As for the age of the decals, this isn’t usually a problem. You may have to soak them in Microset longer to lift the decal from the backing. Try 10 seconds and if they don’t budge try another 5 or 10 and repeat till it lifts. If the decal film is discoloured with age that may be visible after application if you’re applying to a light coloured area. Not a lot you can do about that besides cutting very close to the decal to remove as much clear area as possible.

      • Anthony D'Agostino says:

        Actually, there is a method to remove the yellowing that occurs with old decals. It isn’t perfect, but it does help. Basically, you hang the decals out in the sun, and there are different ways of doing this, either inside a window that faces south or which every direction gets the most sun per day. The basic rule is, the longer you allow the sun to bleach the decals, the more of the yellow that goes away. It is not just theory, but a fact. You may never return it to new condition, but you can at least minimize the amount of yellowing that happens with age,. Another hint, if you do plan to use this method of dunking the decals into the microset solution, I would decant some into a very small paint tray instead of dunking into the bottle. I am not certain, but it would stand to reason that multiple dunks into the bottle will ultimately contaminant the bottle with the glue agents on the decal sheet, this may or may not have a negative effect on the decals, but just to be certain, it is easy to pour into an appropriate sized tray. Rather error on the side of causion than pollute the microset with differing types of glue released from multiple kits and decal sheets.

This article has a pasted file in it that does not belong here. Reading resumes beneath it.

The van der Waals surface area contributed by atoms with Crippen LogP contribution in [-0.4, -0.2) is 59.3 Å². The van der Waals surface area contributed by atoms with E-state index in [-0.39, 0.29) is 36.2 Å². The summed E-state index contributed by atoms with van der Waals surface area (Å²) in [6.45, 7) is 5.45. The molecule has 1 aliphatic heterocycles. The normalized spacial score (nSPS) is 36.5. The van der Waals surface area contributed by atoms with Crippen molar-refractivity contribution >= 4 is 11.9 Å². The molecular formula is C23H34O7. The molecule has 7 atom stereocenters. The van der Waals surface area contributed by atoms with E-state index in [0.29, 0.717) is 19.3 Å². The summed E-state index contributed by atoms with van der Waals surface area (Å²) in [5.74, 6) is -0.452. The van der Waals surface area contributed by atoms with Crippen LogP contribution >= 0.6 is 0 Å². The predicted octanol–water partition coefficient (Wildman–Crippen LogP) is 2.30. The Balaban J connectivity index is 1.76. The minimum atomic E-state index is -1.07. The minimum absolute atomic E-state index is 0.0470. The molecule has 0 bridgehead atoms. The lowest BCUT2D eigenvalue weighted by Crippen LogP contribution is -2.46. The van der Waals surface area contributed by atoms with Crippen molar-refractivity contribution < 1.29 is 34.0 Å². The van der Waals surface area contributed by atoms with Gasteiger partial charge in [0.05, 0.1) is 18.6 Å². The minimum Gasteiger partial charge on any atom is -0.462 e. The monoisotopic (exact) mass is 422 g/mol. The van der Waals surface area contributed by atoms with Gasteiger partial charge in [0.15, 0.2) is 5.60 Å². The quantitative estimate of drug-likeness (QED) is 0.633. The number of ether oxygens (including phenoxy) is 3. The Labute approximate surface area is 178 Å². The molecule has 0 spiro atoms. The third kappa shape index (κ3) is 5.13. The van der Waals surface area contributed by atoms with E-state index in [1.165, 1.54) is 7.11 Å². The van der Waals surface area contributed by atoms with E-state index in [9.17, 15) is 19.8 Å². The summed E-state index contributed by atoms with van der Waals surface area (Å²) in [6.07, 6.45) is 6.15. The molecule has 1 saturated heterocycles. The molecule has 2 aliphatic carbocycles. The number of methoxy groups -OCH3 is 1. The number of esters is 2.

Thanks for the tips, Anthony

        • Luther says:

          Hi Anthony, thanks for your comments and your insight! That is a good tip about decanting the setting solution rather than dunking. The other reason this is a good idea, is that it’s possible for the decal to slip off the backing and into the bottle! This is unlikely, but some decals come off their sheets much more quickly than others, so better to be safe than sorry, as you say.

          There is another method to restoring old decals which I discovered only recently. This product, Micro Liquid Decal Film, can be applied over old decal sheets to restore them. It can also be used to protect custom printed decals.

          Micro Liquid Decal Film